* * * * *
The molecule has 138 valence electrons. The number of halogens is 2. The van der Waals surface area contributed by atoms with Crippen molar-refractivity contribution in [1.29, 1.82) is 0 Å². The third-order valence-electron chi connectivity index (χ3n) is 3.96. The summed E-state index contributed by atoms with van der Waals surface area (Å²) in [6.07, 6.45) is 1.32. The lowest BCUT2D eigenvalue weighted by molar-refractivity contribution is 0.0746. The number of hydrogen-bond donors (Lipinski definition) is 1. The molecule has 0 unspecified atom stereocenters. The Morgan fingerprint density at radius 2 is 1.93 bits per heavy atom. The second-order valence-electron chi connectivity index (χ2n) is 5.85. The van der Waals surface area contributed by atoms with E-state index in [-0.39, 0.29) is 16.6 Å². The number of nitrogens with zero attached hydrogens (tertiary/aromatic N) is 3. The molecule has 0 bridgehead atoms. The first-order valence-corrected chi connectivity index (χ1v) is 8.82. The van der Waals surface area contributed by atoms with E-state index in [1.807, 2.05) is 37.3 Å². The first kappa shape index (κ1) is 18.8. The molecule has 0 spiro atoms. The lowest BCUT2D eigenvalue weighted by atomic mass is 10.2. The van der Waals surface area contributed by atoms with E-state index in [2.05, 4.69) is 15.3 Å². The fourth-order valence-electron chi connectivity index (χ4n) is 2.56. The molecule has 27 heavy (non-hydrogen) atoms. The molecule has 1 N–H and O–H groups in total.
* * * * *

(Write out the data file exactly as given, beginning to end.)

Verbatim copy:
The molecule has 138 valence electrons. The number of halogens is 2. The van der Waals surface area contributed by atoms with Crippen molar-refractivity contribution in [1.29, 1.82) is 0 Å². The third-order valence-electron chi connectivity index (χ3n) is 3.96. The summed E-state index contributed by atoms with van der Waals surface area (Å²) in [6.07, 6.45) is 1.32. The lowest BCUT2D eigenvalue weighted by molar-refractivity contribution is 0.0746. The number of hydrogen-bond donors (Lipinski definition) is 1. The molecule has 0 unspecified atom stereocenters. The Morgan fingerprint density at radius 2 is 1.93 bits per heavy atom. The second-order valence-electron chi connectivity index (χ2n) is 5.85. The van der Waals surface area contributed by atoms with E-state index in [-0.39, 0.29) is 16.6 Å². The number of nitrogens with zero attached hydrogens (tertiary/aromatic N) is 3. The molecule has 0 bridgehead atoms. The first-order valence-corrected chi connectivity index (χ1v) is 8.82. The van der Waals surface area contributed by atoms with E-state index in [1.807, 2.05) is 37.3 Å². The first kappa shape index (κ1) is 18.8. The molecule has 0 spiro atoms. The lowest BCUT2D eigenvalue weighted by atomic mass is 10.2. The van der Waals surface area contributed by atoms with E-state index in [2.05, 4.69) is 15.3 Å². The fourth-order valence-electron chi connectivity index (χ4n) is 2.56. The molecule has 27 heavy (non-hydrogen) atoms. The molecule has 1 N–H and O–H groups in total.